US 3562177 A
Description (OCR text may contain errors)
United States Patent 01 3,552,177 Patented Feb. 9, 1971 Int. Cl. B01j13/00; C09C 3/00 US. Cl. 252316 5 Claims ABSTRACT OF THE DISCLOSURE The present invention provides a novel thickening agent which comprises (a) finely divided particles of an amorphous, hydrophilic silica aerogel having at least one silanol group per square millimicron of surface area thereof and (b) containing at least 0.10% by weight ammonia, based on the weight of such aerogel, but less than 2.5% by weight ammonia. The ammonia provides a coating on said aerogel by being hydrogen bonded by hydrogen bonding between the silanol group of the aerogel and the nitrogen atom of the ammonia. The process of preparing the above thickening agent comprises the steps of contacting such aerogel with the ammonia for a period of time and under certain pressure and temperature conditions, e.g. 1 p.s.i.g. and 70 C. respectively, until the aerogel is coated, i.e. hydrogen bonded, with ammonia.
This is a division of application Ser. No. 600,359 filed Dec. 9, 1966 now US. Pat. No. 3,455,826, July 15, 1969.
The present invention generally relates to novel thickening agents, processes for producing the same, and to liquids thickened with such novel thickening agents. More particularly, the present invention relates to certain treated silica materials, and to organic liquid compositions or formulations containing, for example, plastic or resinous substances and thickened with small amounts of such treated silica materials.
The desirability of thickening organic liquids for use in certain applications has been recognized in the prior art and it has been proposed theretofore to thicken a variety of such liquids by incorporating therein inert inorganic materials including mica, diatomaceous earth, talc, alumina, graphite, and the like, and in particular, silica aerogels. For example, it has been proposed, in US. Patent 2,260,625, issued to Samuel S. Kistler, to thicken oily liquids, such as lubricating oils, and to convert such oils into greases by incorporating silica aerogels in amounts up to as high as 50% in such oils. Silica aerogels described in US. Patent 2,285,449, issued June 9, 1942, to Morris D. Marshall and US. Patent 2,285,- 477, issued June 9, 1942, to John F. White have also been used to thicken oils. Also, for example, it has been proposed in US. Patent 2,892,730, issued to Harry Kloepfer and Otto Schweitzer, to thicken organic liquids containing high molecular weight film. formers, suchas nitrocellulose, cellulose acetate, polyvinyl acetate, chlorinated rubber and the like dissolved in organic solvents, with oxides of silicon, aluminum and titanium, to prevent the settling of mineral fillers therefrom.
It has also been proposed in U.S. Patent 2,610,960, issued to Birger W. Nordlander, to thicken, and/0r render thixotropic coating and filling compositions such as polymerizable organic liquids consisting of liquid polyester resins by the incorporation of vermiculite in an amount as high as 50% by weight of the vermiculite in such liquids. It has also been proposed in US. Patent 2,887,461, issued to Eugene V. Horst, to render thixotropic, laminating compositions consisting of solid polyester resins dissolved in styrene by the incorporation of silica aerogels, such as the silica aerogel described in the aforesaid Kistler, Marshall, or White patents or mixtures of such silica aerogels and alumina in amounts as high as 20% by weight of such inorganic materials in the liquids. By thickening and/or rendering such liquids thixotropic, it has been possible to substantially overcome the problem of drainage of such compositions away from the coated or filled objects to which the composition has been applied.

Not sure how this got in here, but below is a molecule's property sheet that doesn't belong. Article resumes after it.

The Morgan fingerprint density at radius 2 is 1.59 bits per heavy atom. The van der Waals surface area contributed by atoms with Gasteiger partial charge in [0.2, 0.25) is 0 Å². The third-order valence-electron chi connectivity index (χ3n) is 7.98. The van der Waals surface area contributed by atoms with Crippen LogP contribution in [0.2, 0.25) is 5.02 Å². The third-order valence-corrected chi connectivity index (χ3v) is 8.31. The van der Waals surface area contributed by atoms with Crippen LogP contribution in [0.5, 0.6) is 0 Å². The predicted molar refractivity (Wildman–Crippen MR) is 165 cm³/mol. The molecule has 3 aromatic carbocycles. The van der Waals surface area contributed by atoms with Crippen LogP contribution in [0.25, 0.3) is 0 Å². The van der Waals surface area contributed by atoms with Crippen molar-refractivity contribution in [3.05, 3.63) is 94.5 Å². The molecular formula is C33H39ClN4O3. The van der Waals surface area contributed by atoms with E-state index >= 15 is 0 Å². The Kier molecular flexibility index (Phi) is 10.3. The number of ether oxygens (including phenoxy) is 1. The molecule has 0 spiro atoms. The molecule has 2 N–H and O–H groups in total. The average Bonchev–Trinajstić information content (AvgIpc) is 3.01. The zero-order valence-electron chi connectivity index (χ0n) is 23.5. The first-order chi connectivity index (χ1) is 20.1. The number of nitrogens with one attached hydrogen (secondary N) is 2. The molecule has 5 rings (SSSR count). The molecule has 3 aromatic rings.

In US. Patent 3,210,273, issued to Thomas A. Taulli, it has also been proposed to thicken organic liquid compositions by the incorporation therein of amorphous organo-silica aerogels having certain physical and chemical characteristics different from the aforementioned Marshall and White aerogels.
However, the above-described thickening agents possess certain disadvantages, in that (except for the aerogels of the Taulli patent) relatively large amounts of such materials are required to significantly thicken or increase the viscosity of organic liquids and/or render these liquids capable of forming thixotropic gels. Thus, for example, the thickening agents when used in large quantities, in some instances, adversely affect the properties of such organic liquids or the use thereof, while in other instances, the cost of these thickening agents renders their use, in the large quantities normally required, economically prohibitive. Although silica aerogels of the type described in the aforementioned Marshall or White patents have been used as thickening agents for oils, the commercial utility of these materials for thickening polymerizable organic liquids, such as plastisols, polyesters and epoxide resins, prior to the curing of these materials is not of general applicability under all conditions of mixing and concentrations of silica desired. In using liquid resins (particularly the polymerizable resins, for example, polyesters or solutions thereof) the liquids are applied as filling and coating compositions or films as desired, following which the curing of the resin is caused to take place. One of the problems encountered in applying liquid resins, for example, in the fabrication of laminates such as fiber glass, is the tendency of the liquid to fiow or drain away from the surface to which it is applied when such surface is not disposed in the horizontal plane, as is frequently the case. Thus, it has been necessary to incorporate relatively large amounts, e.g., usually in excess of 10% by weight, of the silica aerogels of Marshall and White in such polymerizable liquids to obtain adequate thickening and prevent drainage, although it is known that amounts in excess of 5% or 6% by weight of a silica aerogel in such liquids usually adversely affect the properties of the polymers when cured. Generally stated, the silica aerogels per se of the type described in the aforementioned Marshall or White patents are relatively inefiicient at lower concentrations, i.e., 10%, and uneconomical at higher concentrations, i.e., 10%, for use as thickening agents for organic liquids.